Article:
An Update on Our Work in Haiti

Updates on the work of Zanmi Lasante, Partners In Health's sister organization in Haiti, as widespread violence and instability continue

Posted on Apr 1, 2024

A health worker in a blue shirt sits in a chair across from a woman holding a baby.
Care continues for those who need it most at Zanmi Lasante's facilities in Haiti. Photo by Mélissa Jeanty.

April 1, 2024

Statement from Dr. Sheila Davis, CEO of Partners In Health, and Dr. Wesler Lambert, Executive Director of Zanmi Lasante, as PIH is known in Haiti.

For four decades we have been working in partnership with the Ministry of Public Health and Population in Haiti to ensure the most vulnerable people in the country have steady access to high-quality health care services—from prenatal check-ups to surgeries —free of charge. Until recently, we have proudly served some 3.3 million people through community to tertiary care each year. That was nowhere near enough, but at least the number was growing. Today, we face a new reality. The number of Haitians able to access health care has dramatically declined - not because the need has changed, but because the environment has changed. As a result our mission to advance health equity is becoming harder by the day. We urgently need the ability to safely transport staff, medications and supplies within and to Haiti.

In the past, we have lived through every imaginable challenge—from prolonged outbreaks of cholera to targeted violence at Zanmi Lasante supported facilities—and we’ve always found ways to keep the doors open, the health care high-quality. But in the past month, the University Hospital in Mirebalais, a national referral hospital, alongside the 16 other hospitals, health centers, and clinics we operate have been cut off. We cannot safely move medicines and supplies from our warehouses to the provinces where we work. Nor can we reach the dozens of containers we have at port. It is not from lack of trying – our teams have explored every possible avenue and gone to heroic lengths to move small quantities of supplies. Yet it is not enough. As a result of these challenges, we have begun rationing care, reducing the number of hours facilities are open and what services we provide. If nothing changes, within weeks our fuel reserves and some essential medications and supplies at University Hospital in Mirebalais will run out, and with it will go our ability to care for the child with dehydration, the adult with septic shock, the mother with a difficult labor, and more. If this happens, innocent patients will die. The risk is unprecedented.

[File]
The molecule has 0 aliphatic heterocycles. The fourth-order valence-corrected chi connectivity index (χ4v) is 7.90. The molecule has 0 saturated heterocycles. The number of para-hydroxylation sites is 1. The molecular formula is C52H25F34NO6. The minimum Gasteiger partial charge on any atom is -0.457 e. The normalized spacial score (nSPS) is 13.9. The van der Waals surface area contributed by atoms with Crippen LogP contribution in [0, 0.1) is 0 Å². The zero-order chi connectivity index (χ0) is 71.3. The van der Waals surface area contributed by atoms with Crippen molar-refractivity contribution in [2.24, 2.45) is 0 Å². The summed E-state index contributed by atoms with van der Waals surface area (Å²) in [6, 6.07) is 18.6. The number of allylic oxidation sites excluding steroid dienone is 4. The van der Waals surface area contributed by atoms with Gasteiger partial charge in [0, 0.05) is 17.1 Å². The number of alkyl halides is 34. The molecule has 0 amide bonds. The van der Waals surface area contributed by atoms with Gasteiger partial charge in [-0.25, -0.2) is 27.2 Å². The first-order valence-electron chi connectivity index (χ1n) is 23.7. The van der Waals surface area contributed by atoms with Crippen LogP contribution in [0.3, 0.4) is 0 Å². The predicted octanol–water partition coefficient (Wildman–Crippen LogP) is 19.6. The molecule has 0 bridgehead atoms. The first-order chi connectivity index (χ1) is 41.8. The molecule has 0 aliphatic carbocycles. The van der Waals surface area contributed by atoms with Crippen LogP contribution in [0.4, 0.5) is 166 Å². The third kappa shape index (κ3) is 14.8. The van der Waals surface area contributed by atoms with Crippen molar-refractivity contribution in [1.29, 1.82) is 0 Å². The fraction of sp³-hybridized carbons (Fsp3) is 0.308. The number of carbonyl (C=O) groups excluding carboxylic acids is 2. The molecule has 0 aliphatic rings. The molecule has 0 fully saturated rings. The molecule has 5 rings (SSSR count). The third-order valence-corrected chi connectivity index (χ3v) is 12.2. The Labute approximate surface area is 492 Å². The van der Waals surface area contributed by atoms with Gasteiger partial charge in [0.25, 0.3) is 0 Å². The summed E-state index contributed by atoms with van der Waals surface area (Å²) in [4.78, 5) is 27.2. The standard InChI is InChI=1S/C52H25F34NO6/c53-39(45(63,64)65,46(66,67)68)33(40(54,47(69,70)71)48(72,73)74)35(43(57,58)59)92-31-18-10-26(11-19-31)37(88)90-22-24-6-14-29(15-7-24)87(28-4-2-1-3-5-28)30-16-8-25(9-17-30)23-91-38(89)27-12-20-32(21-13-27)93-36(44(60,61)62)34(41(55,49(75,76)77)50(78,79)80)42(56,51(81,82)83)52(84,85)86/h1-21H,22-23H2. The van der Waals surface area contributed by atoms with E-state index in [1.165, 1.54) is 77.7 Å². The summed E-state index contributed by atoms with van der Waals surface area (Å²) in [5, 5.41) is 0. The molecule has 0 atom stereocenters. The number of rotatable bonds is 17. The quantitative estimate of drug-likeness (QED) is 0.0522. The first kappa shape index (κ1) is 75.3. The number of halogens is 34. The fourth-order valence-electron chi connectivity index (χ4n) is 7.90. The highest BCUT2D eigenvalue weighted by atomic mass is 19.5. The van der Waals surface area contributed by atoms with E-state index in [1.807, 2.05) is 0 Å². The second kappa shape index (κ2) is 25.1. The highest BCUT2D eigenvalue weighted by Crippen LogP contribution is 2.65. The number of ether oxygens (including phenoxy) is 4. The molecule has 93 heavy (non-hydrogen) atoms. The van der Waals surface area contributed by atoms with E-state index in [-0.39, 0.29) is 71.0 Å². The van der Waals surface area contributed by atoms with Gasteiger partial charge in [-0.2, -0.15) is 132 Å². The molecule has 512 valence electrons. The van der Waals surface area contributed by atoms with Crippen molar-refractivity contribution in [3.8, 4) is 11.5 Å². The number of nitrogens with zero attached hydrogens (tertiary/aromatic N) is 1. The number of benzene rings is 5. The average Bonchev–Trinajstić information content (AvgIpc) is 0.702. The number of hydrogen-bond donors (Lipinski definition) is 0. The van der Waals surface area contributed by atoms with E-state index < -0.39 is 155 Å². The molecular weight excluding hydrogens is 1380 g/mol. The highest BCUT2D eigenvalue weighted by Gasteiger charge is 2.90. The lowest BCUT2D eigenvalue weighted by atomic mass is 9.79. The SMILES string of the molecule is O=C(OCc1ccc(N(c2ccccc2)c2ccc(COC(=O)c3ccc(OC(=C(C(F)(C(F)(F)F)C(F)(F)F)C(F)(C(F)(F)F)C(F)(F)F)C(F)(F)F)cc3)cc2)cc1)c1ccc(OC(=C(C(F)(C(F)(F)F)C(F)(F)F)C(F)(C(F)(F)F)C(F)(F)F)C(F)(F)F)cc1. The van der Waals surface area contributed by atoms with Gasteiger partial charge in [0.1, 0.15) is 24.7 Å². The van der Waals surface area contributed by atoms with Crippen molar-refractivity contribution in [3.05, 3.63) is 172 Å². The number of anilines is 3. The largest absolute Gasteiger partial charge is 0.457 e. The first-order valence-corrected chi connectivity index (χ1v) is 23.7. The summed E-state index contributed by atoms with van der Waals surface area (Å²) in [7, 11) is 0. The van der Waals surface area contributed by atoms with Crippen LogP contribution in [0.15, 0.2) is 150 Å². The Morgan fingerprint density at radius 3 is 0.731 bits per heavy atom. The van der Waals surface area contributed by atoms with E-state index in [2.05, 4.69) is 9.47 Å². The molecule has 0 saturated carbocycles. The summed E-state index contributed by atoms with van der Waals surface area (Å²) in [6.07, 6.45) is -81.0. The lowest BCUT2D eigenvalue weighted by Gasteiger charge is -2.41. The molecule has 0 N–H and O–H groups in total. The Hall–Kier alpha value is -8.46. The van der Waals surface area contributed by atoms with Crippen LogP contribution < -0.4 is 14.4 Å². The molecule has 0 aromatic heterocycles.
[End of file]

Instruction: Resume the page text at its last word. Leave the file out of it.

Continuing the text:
Our motto has been and will always be that we “do whatever it takes.” We are pursuing every possible shipping option—via land, air, and sea, from the Dominican Republic, other parts of Haiti, and Miami. Doctors and nurses continue to work heroic hours, many sleeping at hospitals and not seeing their families for a month at a time. But the violence—and those who allow the violence to continue—has cut off our necessary lifelines. At a time when our patients need us more than ever: many other hospitals have closed, pharmacies have been attacked, and millions face acute hunger. We are trapped, unable to provide people with the care that is their right. We are a Haitian organization, made up of Haitians, working in Haiti, for Haiti. And we are here to stay. But our patients, and we, need help in a way we never have before. 

Support Our Work

Your generous donation today will immediately go towards supporting our dedicated staff in Haiti and the communities we serve.

Give To Haiti

Related Categories
Dr. Paul Farmer sharing a friendly moment with one of his staff.

Paul's Promise

As we mourn the passing of our beloved Dr. Paul Farmer, we also honor his life and legacy.

PIH Founders - Jim Kim, Ophelia Dahl, Paul Farmer

Bending the Arc

More than 30 years ago, a movement began that would change global health forever. Bending the Arc is the story of Partners In Health's origins.